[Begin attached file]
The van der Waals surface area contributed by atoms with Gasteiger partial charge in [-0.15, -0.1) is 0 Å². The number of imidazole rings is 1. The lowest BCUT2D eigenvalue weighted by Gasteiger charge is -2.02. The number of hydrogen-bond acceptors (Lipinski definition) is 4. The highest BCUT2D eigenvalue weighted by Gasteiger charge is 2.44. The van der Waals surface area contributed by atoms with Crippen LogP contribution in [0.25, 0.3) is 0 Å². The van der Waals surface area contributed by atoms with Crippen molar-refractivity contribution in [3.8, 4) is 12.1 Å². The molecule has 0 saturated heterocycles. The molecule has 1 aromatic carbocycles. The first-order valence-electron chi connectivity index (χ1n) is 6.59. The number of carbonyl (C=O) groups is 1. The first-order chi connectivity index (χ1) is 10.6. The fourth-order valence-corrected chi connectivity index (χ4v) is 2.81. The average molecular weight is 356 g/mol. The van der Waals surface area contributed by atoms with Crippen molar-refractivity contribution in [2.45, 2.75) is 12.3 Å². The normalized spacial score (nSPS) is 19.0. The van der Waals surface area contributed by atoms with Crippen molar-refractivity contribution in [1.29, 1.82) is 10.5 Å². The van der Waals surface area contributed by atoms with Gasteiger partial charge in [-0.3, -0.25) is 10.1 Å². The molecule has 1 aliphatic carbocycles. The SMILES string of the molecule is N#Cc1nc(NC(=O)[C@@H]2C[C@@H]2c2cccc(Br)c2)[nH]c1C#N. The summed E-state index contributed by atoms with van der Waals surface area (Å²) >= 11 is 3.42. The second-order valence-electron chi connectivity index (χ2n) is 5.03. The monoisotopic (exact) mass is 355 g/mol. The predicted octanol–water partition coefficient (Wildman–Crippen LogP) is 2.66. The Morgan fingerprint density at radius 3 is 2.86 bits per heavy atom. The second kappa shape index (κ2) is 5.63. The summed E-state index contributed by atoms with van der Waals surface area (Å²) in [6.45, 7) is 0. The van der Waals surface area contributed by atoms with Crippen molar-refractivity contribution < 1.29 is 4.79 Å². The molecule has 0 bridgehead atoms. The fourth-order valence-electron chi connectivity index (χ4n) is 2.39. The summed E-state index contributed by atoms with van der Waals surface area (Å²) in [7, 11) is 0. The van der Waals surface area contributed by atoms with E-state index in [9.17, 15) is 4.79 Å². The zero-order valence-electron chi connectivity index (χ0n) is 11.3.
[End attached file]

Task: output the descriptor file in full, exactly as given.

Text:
The van der Waals surface area contributed by atoms with Gasteiger partial charge in [-0.15, -0.1) is 0 Å². The number of imidazole rings is 1. The lowest BCUT2D eigenvalue weighted by Gasteiger charge is -2.02. The number of hydrogen-bond acceptors (Lipinski definition) is 4. The highest BCUT2D eigenvalue weighted by Gasteiger charge is 2.44. The van der Waals surface area contributed by atoms with Crippen LogP contribution in [0.25, 0.3) is 0 Å². The van der Waals surface area contributed by atoms with Crippen molar-refractivity contribution in [3.8, 4) is 12.1 Å². The molecule has 0 saturated heterocycles. The molecule has 1 aromatic carbocycles. The first-order valence-electron chi connectivity index (χ1n) is 6.59. The number of carbonyl (C=O) groups is 1. The first-order chi connectivity index (χ1) is 10.6. The fourth-order valence-corrected chi connectivity index (χ4v) is 2.81. The average molecular weight is 356 g/mol. The van der Waals surface area contributed by atoms with Crippen molar-refractivity contribution in [2.45, 2.75) is 12.3 Å². The normalized spacial score (nSPS) is 19.0. The van der Waals surface area contributed by atoms with Crippen molar-refractivity contribution in [1.29, 1.82) is 10.5 Å². The van der Waals surface area contributed by atoms with Gasteiger partial charge in [-0.3, -0.25) is 10.1 Å². The molecule has 1 aliphatic carbocycles. The SMILES string of the molecule is N#Cc1nc(NC(=O)[C@@H]2C[C@@H]2c2cccc(Br)c2)[nH]c1C#N. The summed E-state index contributed by atoms with van der Waals surface area (Å²) >= 11 is 3.42. The second-order valence-electron chi connectivity index (χ2n) is 5.03. The monoisotopic (exact) mass is 355 g/mol. The predicted octanol–water partition coefficient (Wildman–Crippen LogP) is 2.66. The Morgan fingerprint density at radius 3 is 2.86 bits per heavy atom. The second kappa shape index (κ2) is 5.63. The summed E-state index contributed by atoms with van der Waals surface area (Å²) in [6.45, 7) is 0. The van der Waals surface area contributed by atoms with Crippen molar-refractivity contribution < 1.29 is 4.79 Å². The molecule has 0 bridgehead atoms. The fourth-order valence-electron chi connectivity index (χ4n) is 2.39. The summed E-state index contributed by atoms with van der Waals surface area (Å²) in [7, 11) is 0. The van der Waals surface area contributed by atoms with E-state index in [9.17, 15) is 4.79 Å². The zero-order valence-electron chi connectivity index (χ0n) is 11.3.